THE VALERIE OF NOW and SWACKO IN AMERICA, at the Performance Loft. In some ways these two solo performances are the kind that every theater festival should feature: raw, bold, and flawed. But it's anyone's guess what two white performers playing to an all-white house (at least on the night I attended) have to do with InterFest 2000's attempt to address issues of racial and ethnic diversity.
In The Valerie of Now, a 15-minute monologue written by Peter Hedges of What's Eating Gilbert Grape fame, a precocious 14-year-old girl gets her first period while awaiting her guests' arrival for her birthday party. Feeling dread and repulsion, she dreams up more and more elaborate fantasies to bolster her flagging self-esteem. Her mother, she imagines, will be borrowing her bra now that she's a woman--that is, right after the president calls to congratulate her.
The piece proceeds by fits and starts and is way too quirky to communicate any real psychological depth. But Miriam Lewis performs it with extraordinary emotional dexterity, demonstrating more range in her first minute onstage than most actors do during a full-length play, darting back and forth between mature hysterics and childlike silliness without making either feel forced. But she seemed to give up halfway through, perhaps because she had an audience of five, losing her mercurial edge and becoming mannered. Once Lewis has developed the chops to give the same performance for 5 or 500, she'll be a major player in Chicago theater.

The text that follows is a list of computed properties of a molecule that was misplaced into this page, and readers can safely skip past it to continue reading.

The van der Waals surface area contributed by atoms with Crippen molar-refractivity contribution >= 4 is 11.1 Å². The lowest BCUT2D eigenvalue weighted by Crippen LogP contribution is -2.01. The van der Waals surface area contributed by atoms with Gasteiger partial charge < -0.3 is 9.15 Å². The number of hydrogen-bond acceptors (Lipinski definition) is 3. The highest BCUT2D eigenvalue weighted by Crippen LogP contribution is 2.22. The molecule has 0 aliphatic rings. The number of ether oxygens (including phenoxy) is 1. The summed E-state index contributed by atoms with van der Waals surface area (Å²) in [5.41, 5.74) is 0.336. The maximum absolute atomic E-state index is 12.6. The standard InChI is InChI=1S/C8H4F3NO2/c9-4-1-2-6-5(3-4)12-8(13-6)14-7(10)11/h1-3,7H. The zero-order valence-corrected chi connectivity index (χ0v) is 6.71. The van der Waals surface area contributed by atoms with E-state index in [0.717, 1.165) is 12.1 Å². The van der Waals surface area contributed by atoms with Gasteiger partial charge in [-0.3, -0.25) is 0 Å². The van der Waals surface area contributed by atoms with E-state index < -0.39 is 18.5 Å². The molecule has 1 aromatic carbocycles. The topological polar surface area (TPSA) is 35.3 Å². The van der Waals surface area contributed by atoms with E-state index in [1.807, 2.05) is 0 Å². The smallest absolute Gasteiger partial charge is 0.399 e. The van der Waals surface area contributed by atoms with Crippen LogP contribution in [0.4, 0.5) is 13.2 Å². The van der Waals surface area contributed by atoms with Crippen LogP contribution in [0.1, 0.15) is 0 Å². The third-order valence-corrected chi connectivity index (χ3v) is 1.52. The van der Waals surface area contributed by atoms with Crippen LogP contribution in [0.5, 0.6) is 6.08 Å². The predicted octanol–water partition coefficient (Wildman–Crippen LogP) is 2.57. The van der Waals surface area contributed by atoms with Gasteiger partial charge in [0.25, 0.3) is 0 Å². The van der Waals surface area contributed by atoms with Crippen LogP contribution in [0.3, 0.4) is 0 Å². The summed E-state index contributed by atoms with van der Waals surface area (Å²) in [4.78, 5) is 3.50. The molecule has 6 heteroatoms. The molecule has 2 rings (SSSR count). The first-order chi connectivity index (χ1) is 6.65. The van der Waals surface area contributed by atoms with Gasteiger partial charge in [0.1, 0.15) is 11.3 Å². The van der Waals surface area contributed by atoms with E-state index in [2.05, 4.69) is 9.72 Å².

In Swacko in America Ryan Anglin performs seven largely unrelated monologues by various characters: an egomaniacal inspirational speaker, a Hollywood actor trapped in a James Cameron epic in Siberia who orders booze and hookers from his LA agent, a drunken, miserable wannabe stand-up comic who tries out his off-color routine at the Christian Children's Fun Night.
Anglin is an engaging performer, though his tendency to trip over his words often impedes the momentum. But while his characters are well-defined, he hasn't yet learned to write scenes for them, instead creating predicaments that rarely evolve and thus leave his characters to simply reiterate their problems.